In January, 2010, an optimistic Mr. Ron Holland was hired as the new manager of the City of Wetaskiwin economic development department. There would be lots of ideas and a vision on how to grow the City of Wetaskiwin, economically with the intent being to reduce the tax burden on residents and businesses.
As described in the link, https://en.wikipedia.org/wiki/Economic_development, “Economic development is the sustained, concerted actions of policy makers and communities that promote the standard of living and economic health of a specific area. Economic development can also be referred to as the quantitative and qualitative changes in the economy.”
The new council, mayor and administration at that time were expecting some noteworthy growth and development. “The momentum of the two major construction projects on Wetaskiwin’s east-side, the start of the regional aquatics and fitness centre (Manluk Centre) and the Main Street revitalization program will help attract even more investment in our community.” This was one of the arguments put forward by the city for funding these two major projects.
The anticipated growth and development hasn’t happened. As reported by the city, “The most recent census data for the City of Wetaskiwin is from the 2011 Federal Census showing the City with a population of 12,525. This represents a reported increase of 1 per cent per year since 2011”.
On June 15, Holland once again sat in front of council to present the Economic Development Action Plan, 2015 – 2018. The new plan is different. It has some stated some pretty ambitious goals and quantifiable actions: retail openings will increase by 10 in 2015, 15 in 2015 and 25 in 2017 for a total of 50 new retail outlets. And new retail developments will increase by 1 in 2015, 2 in 2016 and 2 in 2017 for a total of five new retail developments by 2017.
What is missing in the plan are specific dollar amounts attached to each action and what might be expected as a return-on- investment. Simply, are all the actions proposed in the plan financially feasible within the economic development budget? Checking the City of Wetaskiwin report for 2014, it shows the economic development budget was $434,128. It also shows revenue to be $127,925 leaving a net operating cost of $306,203 each year. This does not include many other expenses borne by the city such as communications, advertising, marketing, displays and other special events.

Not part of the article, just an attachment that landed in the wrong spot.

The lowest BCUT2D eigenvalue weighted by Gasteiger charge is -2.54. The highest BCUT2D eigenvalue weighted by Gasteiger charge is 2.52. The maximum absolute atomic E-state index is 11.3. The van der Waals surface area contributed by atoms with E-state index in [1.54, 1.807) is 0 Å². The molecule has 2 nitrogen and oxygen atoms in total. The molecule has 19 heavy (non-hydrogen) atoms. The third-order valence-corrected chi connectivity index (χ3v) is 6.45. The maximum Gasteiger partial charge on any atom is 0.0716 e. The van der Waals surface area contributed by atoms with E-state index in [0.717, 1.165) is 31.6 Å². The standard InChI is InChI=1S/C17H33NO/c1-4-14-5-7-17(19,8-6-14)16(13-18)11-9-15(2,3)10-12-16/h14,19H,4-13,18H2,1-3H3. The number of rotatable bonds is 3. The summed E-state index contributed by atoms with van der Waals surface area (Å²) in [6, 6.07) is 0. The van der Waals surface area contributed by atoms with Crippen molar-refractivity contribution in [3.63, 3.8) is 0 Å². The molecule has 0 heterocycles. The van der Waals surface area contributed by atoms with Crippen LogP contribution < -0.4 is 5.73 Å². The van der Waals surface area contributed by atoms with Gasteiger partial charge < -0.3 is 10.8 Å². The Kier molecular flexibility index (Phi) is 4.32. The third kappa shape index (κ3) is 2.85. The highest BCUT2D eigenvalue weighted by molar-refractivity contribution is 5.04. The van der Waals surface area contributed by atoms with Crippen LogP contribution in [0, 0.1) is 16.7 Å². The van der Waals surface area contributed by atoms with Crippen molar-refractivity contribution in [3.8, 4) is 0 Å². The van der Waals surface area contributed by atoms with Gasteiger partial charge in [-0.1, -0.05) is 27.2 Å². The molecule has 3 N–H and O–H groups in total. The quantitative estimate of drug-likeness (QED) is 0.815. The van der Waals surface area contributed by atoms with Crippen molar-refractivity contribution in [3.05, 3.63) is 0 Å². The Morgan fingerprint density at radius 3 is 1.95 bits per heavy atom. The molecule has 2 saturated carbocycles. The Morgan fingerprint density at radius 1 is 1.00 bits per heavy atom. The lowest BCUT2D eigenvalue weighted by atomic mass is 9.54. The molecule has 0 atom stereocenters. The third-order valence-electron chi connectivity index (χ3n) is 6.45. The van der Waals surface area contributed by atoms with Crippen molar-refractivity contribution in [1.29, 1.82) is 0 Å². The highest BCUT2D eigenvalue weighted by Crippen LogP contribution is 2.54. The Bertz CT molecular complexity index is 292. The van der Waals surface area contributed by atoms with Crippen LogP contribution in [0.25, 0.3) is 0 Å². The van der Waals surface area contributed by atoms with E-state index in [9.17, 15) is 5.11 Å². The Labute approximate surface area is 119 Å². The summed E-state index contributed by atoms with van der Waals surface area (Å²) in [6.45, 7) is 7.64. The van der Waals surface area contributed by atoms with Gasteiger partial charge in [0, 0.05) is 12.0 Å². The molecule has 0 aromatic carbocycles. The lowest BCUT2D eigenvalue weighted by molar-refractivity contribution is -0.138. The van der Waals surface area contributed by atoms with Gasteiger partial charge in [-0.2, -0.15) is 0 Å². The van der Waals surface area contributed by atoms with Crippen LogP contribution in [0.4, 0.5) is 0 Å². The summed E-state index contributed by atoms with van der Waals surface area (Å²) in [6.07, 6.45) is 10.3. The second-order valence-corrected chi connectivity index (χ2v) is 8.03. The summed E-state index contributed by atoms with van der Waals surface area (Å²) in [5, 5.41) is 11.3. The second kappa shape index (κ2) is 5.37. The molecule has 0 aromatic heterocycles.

The plan has a focus. “It has been developed with the goal of achieving balanced growth in all industry sectors. However, special attention will be given to the newly developed South East Industrial Park and a continued focus will be directed towards resolving our on-going challenges in the retail area.”
Surveys have proven lack of retail has been an ongoing challenge for Wetaskiwin. In 2012, Wetaskiwin city council commissioned the Mustel Group of Vancouver, BC to undertake an analysis of the retail shopping patterns of Wetaskiwin-region consumers. Shocking results revealed that eight out of every 10 Wetaskiwin residents shop outside the City of Wetaskiwin on a monthly basis.
The 2015-18 City of Wetaskiwin Economic Development Plan suggests it will address this issue. “The Retail Development Program will continue the initiative of promoting the retail opportunities in our community.” The plan also states, “For the past several years, the Economic Development Department has attended both the Canadian and western Canadian conference/trade show events which are organized by the International Council of Shopping Centers. We will continue to work with the local owners of retail properties to assist them in their leasing programs, ensuring that prospective retailers and shopping centre developers are aware of the Retail Opportunity Study.” Holland olHand Mayor Bill Elliot will be attending the 2015 International Council of Shopping Centers Canadian Convention in Toronto, October 4 to 7.
In the meantime the city has been forced to raise taxes and user fees and borrow money to operate the city. Unfortunately property taxes and utility increases are not tied to one’s ability to pay. And if the community economy stays stagnant, this is out of the control of ratepayers.
The approved City of Wetaskiwin 2015 municipal budget calls for a tax increase of 4 per cent to fund municipal operations and capital expenditures and a 2.5 per cent dedicated infrastructure improvement charge for a total increase of 6.5 per cent. Utility fees are scheduled to rise by 5 per cent. Budget 2015 also includes a new environmental levy of $10 per month, which will assist in meeting the environmental regulations for the closure and post-closure costs associated with the city landfill.
Other goals presented by Holland in the economic development plan include marketing all serviced industrial land sites which are ready for project development and attracting a major industrial developer who would create a major industrial; marketing all retail locations in our community and facilitating the development of vacant retail land within the city. Also included is growth in the residential (housing starts) and commercial (hotel rooms and office space) and to continue the Business Visitation program.